And a meta-analysis by Abdul Khaleque of the Department of Human Development, University of Connecticut, confirmed from 551 studies that regardless of race, background, culture or location, a lack of parental love and caring in human children resulted in long term low self-esteem, emotional blunting or instability, bitterness, anxiety, hostility and aggression. These effects were stronger than those for other kinds of love-attachments throughout people’s lives (Khaleque, 2017).
Love Does the Body Good!
But it is not only chemical and behavioral. While initial infatuation or lust doesn’t seem to have much effect beyond temporary stress and odd behaviors, longer lasting, stable love relationships have been shown to have definite, biological health benefits [Medically Reviewed by Louise Chang, 2009]. These include but are not limited to fewer doctor’s visits, shorter hospital admissions, lower blood pressure, better cardiovascular function, faster healing times, better pain tolerance and longer life overall.
“Can’t Buy Me Love” – The Beatles
We can’t buy love…or can we?
With our brains, animal drives and society all being so love-centered, naturally love is a multi-billion-dollar industry. Arranged marriages have long been part of ancient cultures, but in modern-day’s tech society, online dating services are thought to be worth over $3.0 billion dollars and growing [NBCUniversal News Group, 2019). In the United States alone, there are also over 1600 off-line matchmakers. Worldwide, it has been estimated that of the 600 million single adults, however, 400 million have never tried online dating. Hence companies are coming up with ways to reach more of them with love and, naturally, to profit from it.
Avoiding Repetition with Substitution language: One feature of good English writing is being concise and one way to do this, is by using substitution language and grammar.
Language exercise: In the text above in bold print are substitution words and phrases which refer to nouns, verbs or phrases. In the exercise below, what does each substitution word/phrase refer to?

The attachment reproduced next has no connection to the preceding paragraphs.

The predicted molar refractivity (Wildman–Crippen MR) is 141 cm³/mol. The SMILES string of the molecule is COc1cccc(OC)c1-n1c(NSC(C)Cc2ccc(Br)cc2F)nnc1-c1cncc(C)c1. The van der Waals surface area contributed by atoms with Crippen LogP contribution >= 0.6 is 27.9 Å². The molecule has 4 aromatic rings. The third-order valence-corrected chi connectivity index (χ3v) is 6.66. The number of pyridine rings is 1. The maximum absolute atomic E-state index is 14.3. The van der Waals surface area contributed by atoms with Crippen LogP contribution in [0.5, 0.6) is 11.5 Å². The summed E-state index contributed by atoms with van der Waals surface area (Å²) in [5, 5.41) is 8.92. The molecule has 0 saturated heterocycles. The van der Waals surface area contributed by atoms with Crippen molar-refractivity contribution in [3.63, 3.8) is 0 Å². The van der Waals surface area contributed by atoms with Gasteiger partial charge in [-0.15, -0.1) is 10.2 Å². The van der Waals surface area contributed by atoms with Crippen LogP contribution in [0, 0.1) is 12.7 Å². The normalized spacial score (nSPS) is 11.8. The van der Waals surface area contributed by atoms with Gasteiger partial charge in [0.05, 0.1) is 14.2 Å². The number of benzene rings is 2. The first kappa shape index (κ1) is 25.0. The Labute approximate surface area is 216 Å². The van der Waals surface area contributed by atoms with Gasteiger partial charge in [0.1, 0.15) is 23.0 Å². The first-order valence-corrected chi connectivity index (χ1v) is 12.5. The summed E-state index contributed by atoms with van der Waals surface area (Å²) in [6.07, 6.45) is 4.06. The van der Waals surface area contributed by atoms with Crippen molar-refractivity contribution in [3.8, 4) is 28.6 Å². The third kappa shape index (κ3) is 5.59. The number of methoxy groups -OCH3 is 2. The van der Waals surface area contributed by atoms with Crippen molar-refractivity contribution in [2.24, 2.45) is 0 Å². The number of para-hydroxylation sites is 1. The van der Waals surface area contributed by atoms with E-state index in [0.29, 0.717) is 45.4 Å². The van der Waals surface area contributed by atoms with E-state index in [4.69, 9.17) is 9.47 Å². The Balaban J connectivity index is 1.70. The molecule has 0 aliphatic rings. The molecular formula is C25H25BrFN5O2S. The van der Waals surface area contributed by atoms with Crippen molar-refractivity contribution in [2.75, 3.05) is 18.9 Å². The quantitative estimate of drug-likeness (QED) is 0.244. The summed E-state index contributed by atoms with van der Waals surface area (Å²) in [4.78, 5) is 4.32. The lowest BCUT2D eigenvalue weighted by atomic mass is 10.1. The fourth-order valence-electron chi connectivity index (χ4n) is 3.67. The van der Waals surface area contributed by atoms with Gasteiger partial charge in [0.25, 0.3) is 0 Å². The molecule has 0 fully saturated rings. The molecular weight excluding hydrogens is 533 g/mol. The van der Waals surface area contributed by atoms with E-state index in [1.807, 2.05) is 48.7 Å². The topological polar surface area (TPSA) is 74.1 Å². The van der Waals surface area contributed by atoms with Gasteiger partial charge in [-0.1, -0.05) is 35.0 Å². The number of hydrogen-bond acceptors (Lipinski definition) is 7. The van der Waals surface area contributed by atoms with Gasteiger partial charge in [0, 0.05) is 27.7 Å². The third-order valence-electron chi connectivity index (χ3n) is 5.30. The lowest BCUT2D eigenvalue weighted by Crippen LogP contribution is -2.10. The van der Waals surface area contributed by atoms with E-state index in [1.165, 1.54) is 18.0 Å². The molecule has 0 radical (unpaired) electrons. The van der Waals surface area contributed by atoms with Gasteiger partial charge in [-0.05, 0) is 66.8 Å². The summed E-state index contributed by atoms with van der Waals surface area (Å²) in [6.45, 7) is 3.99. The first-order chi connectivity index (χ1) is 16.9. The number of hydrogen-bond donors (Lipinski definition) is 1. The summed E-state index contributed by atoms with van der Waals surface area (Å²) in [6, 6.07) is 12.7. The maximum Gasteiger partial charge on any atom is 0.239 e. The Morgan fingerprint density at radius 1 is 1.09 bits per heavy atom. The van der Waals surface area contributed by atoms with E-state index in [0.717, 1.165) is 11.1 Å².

|Paragraph 1:||1.||…or, this could also refer to an animal…. / “this” refers to
c. our personal definition
|Paragraph 2:||2.||… Thankfully, love, like other health conditions, has been the subject of many studies and these confirm that… / “these” refers to
a. bonding, lack of self-control, and autonomic reaction
b. health conditions
|Paragraph 3:||3.||This led Professors Schwartz and Olds of Harvard Medical School to state that… / “This” refers to
a. scanning the brains of students
b. brain areas rich in dopamine lighting up
|Paragraph 4:||4.||If so, the hypothalamus triggers the release of feel-good dopamine,…/ “If so” refers to
a. hippocampus recording an experience
b. recognising the pleasant feeling
c. pursuing the love object
|Paragraph 5:||… this is with good reason… / “this” refers to
a. cocaine, heroin and amphetamines
b. process of addiction
c. the similarities between love and addition
|Paragraph 9:||6.||Professor Schwartz postulated that they were looking to satisfy… / “they” refers to
a. rejected fruit flies
b. research team
c. fruit flies who mated
|Paragraph 9:||7.||just finding a different way of doing so. / “doing so” refers to
a. the rejected flies drinking alcohol
b. Schwartz’s team doing the study
c. the rejected flies satisfying their reward pathway
|Paragraph 9:||8.||… These effects were stronger than those for other kinds… / “those” refers to:
a. pleasant feelings
c. love attachments
|Paragraph 10:||9.||These include but are not limited to… / “These” refer to
a. doctor’s visits
b. health benefits
c. odd behaviors
#oetpreparation #medicalenglish # oetformedicine #oetvocabulary #oethealthcare #oetreadingexercises #oetgrammarexercises #oetgrammar #oetwriting
Answers: 1-a, 2-c, 3-b, 4-c, 5-c, 6-a, 7-c, 8-b, 9-b